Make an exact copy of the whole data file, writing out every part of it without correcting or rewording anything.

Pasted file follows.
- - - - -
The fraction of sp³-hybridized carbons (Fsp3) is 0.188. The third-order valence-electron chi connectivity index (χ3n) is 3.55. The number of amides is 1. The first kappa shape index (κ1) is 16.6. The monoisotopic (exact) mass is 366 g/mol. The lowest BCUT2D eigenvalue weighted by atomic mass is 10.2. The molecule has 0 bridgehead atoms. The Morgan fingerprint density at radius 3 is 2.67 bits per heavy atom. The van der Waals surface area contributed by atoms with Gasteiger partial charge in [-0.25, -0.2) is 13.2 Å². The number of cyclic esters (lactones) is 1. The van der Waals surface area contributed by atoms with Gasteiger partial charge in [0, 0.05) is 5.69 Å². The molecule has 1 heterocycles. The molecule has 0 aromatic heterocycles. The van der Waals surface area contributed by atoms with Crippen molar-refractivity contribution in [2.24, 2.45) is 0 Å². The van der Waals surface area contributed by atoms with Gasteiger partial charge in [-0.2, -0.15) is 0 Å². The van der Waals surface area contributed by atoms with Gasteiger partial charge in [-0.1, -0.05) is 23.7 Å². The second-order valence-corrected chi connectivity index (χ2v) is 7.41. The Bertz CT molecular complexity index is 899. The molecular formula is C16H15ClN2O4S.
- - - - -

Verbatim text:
The fraction of sp³-hybridized carbons (Fsp3) is 0.188. The third-order valence-electron chi connectivity index (χ3n) is 3.55. The number of amides is 1. The first kappa shape index (κ1) is 16.6. The monoisotopic (exact) mass is 366 g/mol. The lowest BCUT2D eigenvalue weighted by atomic mass is 10.2. The molecule has 0 bridgehead atoms. The Morgan fingerprint density at radius 3 is 2.67 bits per heavy atom. The van der Waals surface area contributed by atoms with Gasteiger partial charge in [-0.25, -0.2) is 13.2 Å². The number of cyclic esters (lactones) is 1. The van der Waals surface area contributed by atoms with Gasteiger partial charge in [0, 0.05) is 5.69 Å². The molecule has 1 heterocycles. The molecule has 0 aromatic heterocycles. The van der Waals surface area contributed by atoms with Crippen molar-refractivity contribution in [2.24, 2.45) is 0 Å². The van der Waals surface area contributed by atoms with Gasteiger partial charge in [-0.2, -0.15) is 0 Å². The van der Waals surface area contributed by atoms with Gasteiger partial charge in [-0.1, -0.05) is 23.7 Å². The second-order valence-corrected chi connectivity index (χ2v) is 7.41. The Bertz CT molecular complexity index is 899. The molecular formula is C16H15ClN2O4S.